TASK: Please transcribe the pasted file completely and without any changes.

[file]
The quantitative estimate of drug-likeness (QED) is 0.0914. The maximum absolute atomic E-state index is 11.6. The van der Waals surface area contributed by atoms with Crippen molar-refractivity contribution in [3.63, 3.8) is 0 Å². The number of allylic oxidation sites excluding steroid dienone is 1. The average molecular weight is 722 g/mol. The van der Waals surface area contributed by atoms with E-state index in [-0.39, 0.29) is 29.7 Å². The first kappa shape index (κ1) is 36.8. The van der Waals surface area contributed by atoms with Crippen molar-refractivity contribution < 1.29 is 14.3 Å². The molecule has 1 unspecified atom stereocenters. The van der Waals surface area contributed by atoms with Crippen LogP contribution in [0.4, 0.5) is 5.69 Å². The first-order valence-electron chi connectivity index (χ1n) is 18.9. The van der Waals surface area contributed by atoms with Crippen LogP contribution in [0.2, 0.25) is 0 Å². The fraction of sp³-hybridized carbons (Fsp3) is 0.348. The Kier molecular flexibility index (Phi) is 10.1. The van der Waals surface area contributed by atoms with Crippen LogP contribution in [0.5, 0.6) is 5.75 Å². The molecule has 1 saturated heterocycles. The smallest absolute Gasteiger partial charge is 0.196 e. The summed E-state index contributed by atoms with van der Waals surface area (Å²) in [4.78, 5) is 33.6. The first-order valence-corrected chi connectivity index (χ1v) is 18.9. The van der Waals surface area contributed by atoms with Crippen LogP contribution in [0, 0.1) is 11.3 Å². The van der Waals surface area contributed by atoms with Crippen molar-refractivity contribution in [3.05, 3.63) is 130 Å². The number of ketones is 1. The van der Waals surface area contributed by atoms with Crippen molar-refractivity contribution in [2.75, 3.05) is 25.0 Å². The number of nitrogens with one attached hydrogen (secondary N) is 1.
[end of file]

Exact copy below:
The quantitative estimate of drug-likeness (QED) is 0.0914. The maximum absolute atomic E-state index is 11.6. The van der Waals surface area contributed by atoms with Crippen molar-refractivity contribution in [3.63, 3.8) is 0 Å². The number of allylic oxidation sites excluding steroid dienone is 1. The average molecular weight is 722 g/mol. The van der Waals surface area contributed by atoms with E-state index in [-0.39, 0.29) is 29.7 Å². The first kappa shape index (κ1) is 36.8. The van der Waals surface area contributed by atoms with Crippen molar-refractivity contribution < 1.29 is 14.3 Å². The molecule has 1 unspecified atom stereocenters. The van der Waals surface area contributed by atoms with Crippen LogP contribution in [0.4, 0.5) is 5.69 Å². The first-order valence-electron chi connectivity index (χ1n) is 18.9. The van der Waals surface area contributed by atoms with Crippen LogP contribution in [0.2, 0.25) is 0 Å². The fraction of sp³-hybridized carbons (Fsp3) is 0.348. The Kier molecular flexibility index (Phi) is 10.1. The van der Waals surface area contributed by atoms with Crippen LogP contribution in [0.5, 0.6) is 5.75 Å². The molecule has 1 saturated heterocycles. The smallest absolute Gasteiger partial charge is 0.196 e. The summed E-state index contributed by atoms with van der Waals surface area (Å²) in [4.78, 5) is 33.6. The first-order valence-corrected chi connectivity index (χ1v) is 18.9. The van der Waals surface area contributed by atoms with Crippen LogP contribution in [0, 0.1) is 11.3 Å². The van der Waals surface area contributed by atoms with Crippen molar-refractivity contribution in [3.05, 3.63) is 130 Å². The number of ketones is 1. The van der Waals surface area contributed by atoms with Crippen molar-refractivity contribution in [2.75, 3.05) is 25.0 Å². The number of nitrogens with one attached hydrogen (secondary N) is 1.